I was invited to join the classical guitar ensemble at the local community college. Maybe "invited" isn't exactly the right word. Two other adult classical guitar students with whom I'd performed in the past, coaxed, sweet-talked, and flattered me into joining
The director tried to allay my misgivings by assuring me that the material wasn't beyond my abilities (HA! I thought.), and he promised that I'd have fun.
My own instructor — apparently in on the plot—encouraged me to join.
For a couple of days, I bounced between "I've already missed three rehearsal sessions and I'll never catch up!" and, "With a little extra work, I'll catch up. And it's a great opportunity!"
In the end, I opted to go for it and attended my first practice the next evening. It was great to see my friends again, and I met the other guitarist in the group, a super-nice guy with lots of performance experience. Best of all, our talented, laid-back instructor made me feel right at home from the start.
Everything went along fine for a while. I didn't even mind practicing so much at home. But about a month into it, it hit me. We're rehearsing so hard for a reason: the concert we had to give in May. And that's when the stage-fright hit and it all went south.
Now, when I say "stage-fright," I don't mean a slight case of nerves or butterflies in the tummy. No, I mean a full-blown performance anxiety so crippling that, whenever I've had to play classical guitar for an audience in the past, my hands refused to take orders from my brain and my insides felt like they'd turned to liquid and were all heading for my shoes. Sometimes I'd just sit there onstage, clutching my guitar and staring, catatonic, into the stage lights.
The first few times I'd played for people, I'd had to fight the urge, with all my might, to bolt from the stage, then run out the front door and down the street, screaming. If I didn't faint first, that is.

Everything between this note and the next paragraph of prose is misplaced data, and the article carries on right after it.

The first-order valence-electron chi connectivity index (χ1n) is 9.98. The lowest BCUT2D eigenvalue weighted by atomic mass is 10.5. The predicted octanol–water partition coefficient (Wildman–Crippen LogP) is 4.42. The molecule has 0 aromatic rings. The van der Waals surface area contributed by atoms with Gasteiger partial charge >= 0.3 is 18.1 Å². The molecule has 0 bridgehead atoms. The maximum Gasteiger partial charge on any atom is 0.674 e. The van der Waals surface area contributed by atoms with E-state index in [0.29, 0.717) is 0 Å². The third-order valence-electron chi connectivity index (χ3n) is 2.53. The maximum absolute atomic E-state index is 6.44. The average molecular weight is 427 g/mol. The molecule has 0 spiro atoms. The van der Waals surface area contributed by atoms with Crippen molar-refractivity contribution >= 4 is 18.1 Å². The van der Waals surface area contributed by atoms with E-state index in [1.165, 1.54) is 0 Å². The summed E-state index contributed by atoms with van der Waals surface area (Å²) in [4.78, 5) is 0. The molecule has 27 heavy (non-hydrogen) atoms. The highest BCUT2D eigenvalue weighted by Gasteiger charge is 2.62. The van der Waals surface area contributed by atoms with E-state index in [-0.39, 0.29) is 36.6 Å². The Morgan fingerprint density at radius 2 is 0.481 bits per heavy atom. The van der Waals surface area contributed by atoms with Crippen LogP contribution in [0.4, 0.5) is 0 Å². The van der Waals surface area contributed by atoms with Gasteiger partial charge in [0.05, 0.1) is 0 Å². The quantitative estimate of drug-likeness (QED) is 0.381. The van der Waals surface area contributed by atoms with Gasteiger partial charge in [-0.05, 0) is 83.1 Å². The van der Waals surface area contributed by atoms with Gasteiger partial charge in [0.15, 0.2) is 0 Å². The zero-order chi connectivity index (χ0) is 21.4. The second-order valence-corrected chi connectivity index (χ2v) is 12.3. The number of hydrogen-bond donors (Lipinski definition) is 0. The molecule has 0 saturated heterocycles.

But I'd made a commitment, and I was determined not to let my fellow guitarists, or our patient director, down. I'd have to face the "Five Stages of Stage Fright" head-on and get through the concert without embarrassing myself or the group. Or my husband, who has attended all of my recitals and performances without ever resorting to earplugs (no matter how much he wanted to).
Stage one of stage fright: denial. "I'm not really a member of a guitar ensemble. I dreamed the whole thing!"
Stage two: anger. "What was I thinking?!? Have I learned nothing from prior performances?!? I'm an idiot!"
Stage three: bargaining. "Lord, if you get me through this without my messing up too badly, I'll never cuss when I make a musical mistake again. Not ever!"
Stage four: depression. "Why the long face?" asked Doug, three days before the concert. "Waaaaaah!" I cried and burst into tears.
Stage five: acceptance. As every time before, I packed up my guitar and headed for campus. At 7:30 p.m. I walked onto the stage with the rest of the group, sat down, and played. And I lived through it.
As a matter of fact, I was so bummed when it was all over, I can't even imagine not signing up for guitar ensemble next semester. Maybe I'll even stop working myself into a froth over the final performance.
Nah, that's never gonna happen.